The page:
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The effect of Leader-Follower in China as viewed from an airline passenger seat

Recently I read Turn the Ship Around! and I’m seeing quite a lot of leader-follower management all around. And I’ve seen a lot more of it while I was in China.

As David Marquet, then captain of the submarine USS Sante Fe, explains leader-follower management creates helpless followers who rely on the strong charismatic leader to make all decisions. The followers are trained to stop thinking and to be fearful of making mistakes. That leads to a huge effort by everyone to avoid errors and eventually to mediocrity for the whole organization.

Leader-follower also makes people enjoy cheating when nobody seems to watch. When the cat is out of the house the mice dance on the table is a saying. It is very much true.

The last opportunity to witness the results from leader-follower was our flight from China back to Germany.

The cabin crew was preparing for take off and as usual one should put the tray tables up, move the seat into the upright position and turn off electronic devices. On Chinese airlines they still require passengers to actually turn off mobile phones and not use the flight mode. So when they spot anyone during flight with a turned on phone - even in flight mode to listen to music - it becomes a major issue.

The flight from Beijing to Frankfurt was a bit late so the crew went about everything as fast as they could. That led to more visible signs of leader-follower than usual.

Instead of asking people to turn off their devices, put the seat upright or put up the tray tables, they were telling people in a demanding tone. I only understood the English and German announcements and when the crew was talking to individual passengers in English but most of it was not very polite and more a command - almost barked at people.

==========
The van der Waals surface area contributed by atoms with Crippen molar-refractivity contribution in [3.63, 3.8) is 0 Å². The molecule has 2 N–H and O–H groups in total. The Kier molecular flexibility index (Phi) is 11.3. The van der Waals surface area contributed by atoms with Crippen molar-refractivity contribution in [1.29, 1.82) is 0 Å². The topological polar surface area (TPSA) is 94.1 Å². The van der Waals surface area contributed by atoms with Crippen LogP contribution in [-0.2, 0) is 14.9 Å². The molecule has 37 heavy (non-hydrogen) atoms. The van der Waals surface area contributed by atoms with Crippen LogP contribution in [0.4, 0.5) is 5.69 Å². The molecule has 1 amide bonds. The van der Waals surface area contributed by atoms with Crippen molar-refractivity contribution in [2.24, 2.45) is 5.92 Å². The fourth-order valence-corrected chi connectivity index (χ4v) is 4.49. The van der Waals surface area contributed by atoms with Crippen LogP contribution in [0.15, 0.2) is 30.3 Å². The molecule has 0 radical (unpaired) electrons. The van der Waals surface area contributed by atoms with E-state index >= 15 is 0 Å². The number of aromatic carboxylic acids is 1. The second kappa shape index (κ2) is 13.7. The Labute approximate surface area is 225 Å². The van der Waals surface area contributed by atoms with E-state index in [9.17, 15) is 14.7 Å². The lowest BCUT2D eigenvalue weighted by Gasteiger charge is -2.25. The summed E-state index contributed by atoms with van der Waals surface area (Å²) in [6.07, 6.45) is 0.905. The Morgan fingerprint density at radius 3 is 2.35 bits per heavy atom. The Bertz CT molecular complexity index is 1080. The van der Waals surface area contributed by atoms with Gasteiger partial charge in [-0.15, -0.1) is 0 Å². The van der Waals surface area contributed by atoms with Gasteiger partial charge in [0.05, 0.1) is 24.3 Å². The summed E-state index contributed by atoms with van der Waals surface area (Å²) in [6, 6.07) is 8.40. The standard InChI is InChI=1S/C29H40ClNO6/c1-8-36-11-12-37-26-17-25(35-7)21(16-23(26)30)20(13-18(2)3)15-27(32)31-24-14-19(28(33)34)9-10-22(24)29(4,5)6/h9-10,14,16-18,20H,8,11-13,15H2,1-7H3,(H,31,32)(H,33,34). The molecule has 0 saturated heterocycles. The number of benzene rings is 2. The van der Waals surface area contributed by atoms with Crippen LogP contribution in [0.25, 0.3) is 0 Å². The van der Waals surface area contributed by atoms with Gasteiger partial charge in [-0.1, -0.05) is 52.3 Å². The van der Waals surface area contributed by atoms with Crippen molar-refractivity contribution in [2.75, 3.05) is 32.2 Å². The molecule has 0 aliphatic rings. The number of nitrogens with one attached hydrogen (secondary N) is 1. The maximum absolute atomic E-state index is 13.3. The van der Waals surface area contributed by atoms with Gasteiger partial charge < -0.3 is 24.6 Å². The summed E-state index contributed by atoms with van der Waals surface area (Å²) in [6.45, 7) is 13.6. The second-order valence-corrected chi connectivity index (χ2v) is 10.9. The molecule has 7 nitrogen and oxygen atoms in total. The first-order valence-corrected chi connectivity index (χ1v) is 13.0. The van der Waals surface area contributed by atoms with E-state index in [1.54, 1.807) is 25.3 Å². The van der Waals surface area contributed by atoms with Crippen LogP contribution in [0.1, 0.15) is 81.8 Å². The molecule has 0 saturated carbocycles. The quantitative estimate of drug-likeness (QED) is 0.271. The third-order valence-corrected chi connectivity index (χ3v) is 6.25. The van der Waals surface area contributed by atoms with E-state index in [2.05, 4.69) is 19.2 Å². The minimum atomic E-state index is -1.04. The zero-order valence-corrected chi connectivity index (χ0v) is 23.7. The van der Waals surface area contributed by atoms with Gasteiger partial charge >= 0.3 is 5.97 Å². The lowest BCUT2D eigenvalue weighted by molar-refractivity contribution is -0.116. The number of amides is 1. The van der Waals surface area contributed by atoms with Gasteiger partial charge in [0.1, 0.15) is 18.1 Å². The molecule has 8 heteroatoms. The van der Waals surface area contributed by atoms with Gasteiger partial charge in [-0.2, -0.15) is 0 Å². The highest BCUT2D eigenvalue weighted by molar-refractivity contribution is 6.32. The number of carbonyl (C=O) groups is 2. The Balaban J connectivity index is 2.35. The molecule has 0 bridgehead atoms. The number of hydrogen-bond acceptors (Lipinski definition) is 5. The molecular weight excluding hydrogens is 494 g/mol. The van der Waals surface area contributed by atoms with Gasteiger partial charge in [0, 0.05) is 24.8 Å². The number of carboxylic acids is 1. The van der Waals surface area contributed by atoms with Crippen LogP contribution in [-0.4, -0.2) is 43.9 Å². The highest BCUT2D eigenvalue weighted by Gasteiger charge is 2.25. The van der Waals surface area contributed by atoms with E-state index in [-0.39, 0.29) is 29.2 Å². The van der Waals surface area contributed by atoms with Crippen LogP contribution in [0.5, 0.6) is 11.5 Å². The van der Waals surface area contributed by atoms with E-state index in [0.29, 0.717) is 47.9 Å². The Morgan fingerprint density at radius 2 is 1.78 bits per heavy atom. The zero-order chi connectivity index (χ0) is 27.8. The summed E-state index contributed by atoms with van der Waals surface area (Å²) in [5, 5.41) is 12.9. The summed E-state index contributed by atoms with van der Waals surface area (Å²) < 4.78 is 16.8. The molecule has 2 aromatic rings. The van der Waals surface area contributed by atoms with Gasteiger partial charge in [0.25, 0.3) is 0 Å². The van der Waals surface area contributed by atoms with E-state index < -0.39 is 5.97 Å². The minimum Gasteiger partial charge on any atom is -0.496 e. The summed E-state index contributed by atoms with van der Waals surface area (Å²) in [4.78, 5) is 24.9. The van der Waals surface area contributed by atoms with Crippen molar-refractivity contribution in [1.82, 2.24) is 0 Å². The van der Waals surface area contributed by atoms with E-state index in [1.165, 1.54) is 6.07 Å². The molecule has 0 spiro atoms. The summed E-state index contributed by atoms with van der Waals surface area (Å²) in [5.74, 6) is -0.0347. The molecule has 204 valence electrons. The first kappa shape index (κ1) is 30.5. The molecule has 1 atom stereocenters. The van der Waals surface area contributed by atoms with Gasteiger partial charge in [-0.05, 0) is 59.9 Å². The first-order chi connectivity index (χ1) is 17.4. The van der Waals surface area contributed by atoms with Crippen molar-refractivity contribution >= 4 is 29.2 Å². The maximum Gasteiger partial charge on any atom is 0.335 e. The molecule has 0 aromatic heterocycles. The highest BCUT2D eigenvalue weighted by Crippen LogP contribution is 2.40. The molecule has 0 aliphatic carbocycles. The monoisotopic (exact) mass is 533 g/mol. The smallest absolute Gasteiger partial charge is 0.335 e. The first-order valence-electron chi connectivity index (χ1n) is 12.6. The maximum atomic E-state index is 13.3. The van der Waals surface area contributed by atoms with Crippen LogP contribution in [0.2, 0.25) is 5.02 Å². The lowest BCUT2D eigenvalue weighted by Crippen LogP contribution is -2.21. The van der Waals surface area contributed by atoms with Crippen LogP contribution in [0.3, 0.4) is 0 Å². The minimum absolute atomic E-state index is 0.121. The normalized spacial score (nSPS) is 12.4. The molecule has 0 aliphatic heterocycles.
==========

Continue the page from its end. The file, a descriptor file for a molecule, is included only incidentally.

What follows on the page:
With my new knowledge of Chinese corporate culture I felt that the crew was trying hard to avoid errors and they were caring a lot more about their own asses than the feelings of their customers. They were fearing their leaders.

Overall the security announcement on Chinese airlines has a different twist than on European and American airlines that I’ve used so far. In China the flight attendants take position throughout the cabin while one of them reads the announcement. You can clearly see how they focus and are somehow stiff when they demonstrate the floor lighting and exits. Then the same gets explained in the security video a second time. Be sure to make no mistakes.

On Chinese airlines the use of cell phones at all on board of aircraft is absolutely forbidden. Directly after landing there is an announcement that cell phones need to be kept switched off until the aircraft door has been opened. The very moment the announcement is spoken everyone on the plane turns on their cellphone and starts making calls. None of the flight attendants on any of my roughly 30 flights in China over the last six months has ever stopped people from doing it. The rule is not enforced and thus can be ignored - there is no risk.

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